The work-friendly features continue inside the F-150’s cabin. The available Interior Work Surface is a clever arrangement that adds a “stowable” console shift lever that folds into the center console when the vehicle is in park; this enables a flip-out panel to lie flat on the console, creating a level surface that can be used for signing documents, using a laptop computer, eating lunch on a job site, et cetera. For those who tow, Trailer Reverse Guidance and Pro Trailer Backup Assist are available. When the job is done (or when you just need a break), the available Max Recline Seats fold flat to nearly 180 degrees, which enables you to relax or maybe even take a quick nap when the vehicle is parked.
Ford’s new-generation SYNC 4 infotainment interface is standard; it includes a digital owner’s manual (that includes how-to videos), as well as wireless smartphone connectivity for seamless Apple CarPlay and Android Auto functionality. Over-the-air software updates are a new feature that opens up a wider range of potential enhancements, such as predictive maintenance and feature upgrades.
Available interior features include a 12-inch digital gauge cluster, which can display the selectable drive-mode settings, turn-by-turn navigation instructions, and off-roading data.
Topping the list of new available driver assist features is Active Drive Assist, a semi-autonomous driver-assist technology. Similar to Cadillac’s Super Cruise system, it uses a driver-facing camera to track the driver’s head position and eyes—if the driver is paying attention to the road ahead, it allows hands-free driving on select divided highways (more than 100,000 miles worth) across the U.S. and Canada . Also available is Intersection Assist, which detects oncoming traffic when the driver is attempting left turn and can apply the brakes if there is a risk of a collision, and the Active Park Assist 2.0 self-parking system, which controls all steering, shifting, braking, and accelerator controls when parallel or perpendicular parking—all the driver has to do is hold down a button.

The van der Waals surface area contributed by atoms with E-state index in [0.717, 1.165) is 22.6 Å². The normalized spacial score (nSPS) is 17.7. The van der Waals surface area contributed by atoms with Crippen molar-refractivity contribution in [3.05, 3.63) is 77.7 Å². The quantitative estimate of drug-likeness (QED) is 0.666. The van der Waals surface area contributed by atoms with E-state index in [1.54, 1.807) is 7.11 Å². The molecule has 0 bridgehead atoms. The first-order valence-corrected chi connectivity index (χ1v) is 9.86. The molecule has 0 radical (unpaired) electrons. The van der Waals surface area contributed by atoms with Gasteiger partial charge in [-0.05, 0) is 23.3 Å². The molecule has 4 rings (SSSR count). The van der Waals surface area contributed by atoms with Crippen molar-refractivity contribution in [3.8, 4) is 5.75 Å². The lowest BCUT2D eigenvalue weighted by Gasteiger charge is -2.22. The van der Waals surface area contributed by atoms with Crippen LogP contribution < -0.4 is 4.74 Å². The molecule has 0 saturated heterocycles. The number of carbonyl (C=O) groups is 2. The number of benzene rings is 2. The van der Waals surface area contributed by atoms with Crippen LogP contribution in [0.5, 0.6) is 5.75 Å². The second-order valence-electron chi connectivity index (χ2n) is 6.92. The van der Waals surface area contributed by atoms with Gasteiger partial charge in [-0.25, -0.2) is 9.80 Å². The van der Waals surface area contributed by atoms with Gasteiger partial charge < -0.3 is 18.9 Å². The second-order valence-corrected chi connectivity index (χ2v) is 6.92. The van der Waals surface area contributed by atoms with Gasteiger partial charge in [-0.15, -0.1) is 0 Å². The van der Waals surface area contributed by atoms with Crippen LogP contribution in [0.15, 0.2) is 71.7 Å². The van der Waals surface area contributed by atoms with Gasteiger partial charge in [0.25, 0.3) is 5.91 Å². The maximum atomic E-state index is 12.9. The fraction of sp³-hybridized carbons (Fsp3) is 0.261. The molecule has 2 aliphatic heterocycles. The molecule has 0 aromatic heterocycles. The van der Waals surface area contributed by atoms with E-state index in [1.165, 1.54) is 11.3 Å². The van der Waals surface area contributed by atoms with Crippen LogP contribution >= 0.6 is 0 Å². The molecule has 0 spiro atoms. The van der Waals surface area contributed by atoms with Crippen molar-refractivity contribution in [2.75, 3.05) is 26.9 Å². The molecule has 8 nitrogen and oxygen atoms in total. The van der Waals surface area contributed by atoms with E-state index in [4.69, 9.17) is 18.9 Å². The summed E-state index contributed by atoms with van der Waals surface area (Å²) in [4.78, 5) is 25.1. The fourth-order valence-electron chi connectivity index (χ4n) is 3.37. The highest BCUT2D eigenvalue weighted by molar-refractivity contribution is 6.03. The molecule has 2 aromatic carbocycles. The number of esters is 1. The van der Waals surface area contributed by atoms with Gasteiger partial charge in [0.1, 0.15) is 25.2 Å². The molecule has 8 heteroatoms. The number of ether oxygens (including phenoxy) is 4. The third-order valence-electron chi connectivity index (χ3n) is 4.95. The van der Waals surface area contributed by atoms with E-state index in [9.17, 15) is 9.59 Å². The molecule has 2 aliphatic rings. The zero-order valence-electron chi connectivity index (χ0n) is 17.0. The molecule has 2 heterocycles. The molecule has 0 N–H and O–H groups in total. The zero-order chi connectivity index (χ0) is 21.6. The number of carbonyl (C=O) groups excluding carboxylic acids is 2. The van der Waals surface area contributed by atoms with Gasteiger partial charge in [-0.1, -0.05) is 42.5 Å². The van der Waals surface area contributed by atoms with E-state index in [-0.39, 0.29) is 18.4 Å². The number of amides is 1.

The 2021 Ford F-150 will be built at Ford’s Dearborn, Michigan, and Kansas City, Missouri, assembly plants, and is slated to begin arriving in dealerships this fall. Pricing and further details will become available closer to the on-sale date.
We’ve been anticipating Ford’s answer to the redesigned-for-2019 Chevrolet Silverado, GMC Sierra, and Ram pickups for a while, and now it’s finally here. Clearly, Ford’s product planners and engineers have spent some quality time with existing F-150 customers, and have used those observations to come up with an impressive new crop of innovative real-world-use features. We’ve known since early 2018 that the F-150 hybrid was on the way for this new-generation truck, but we weren’t expecting Ford to aim for such ambitious stats. The 2021 F-150 looks to be a tour-de-force on almost every front, and it appears poised to continue its reign on the top of the sales charts.
2021 Ford F-150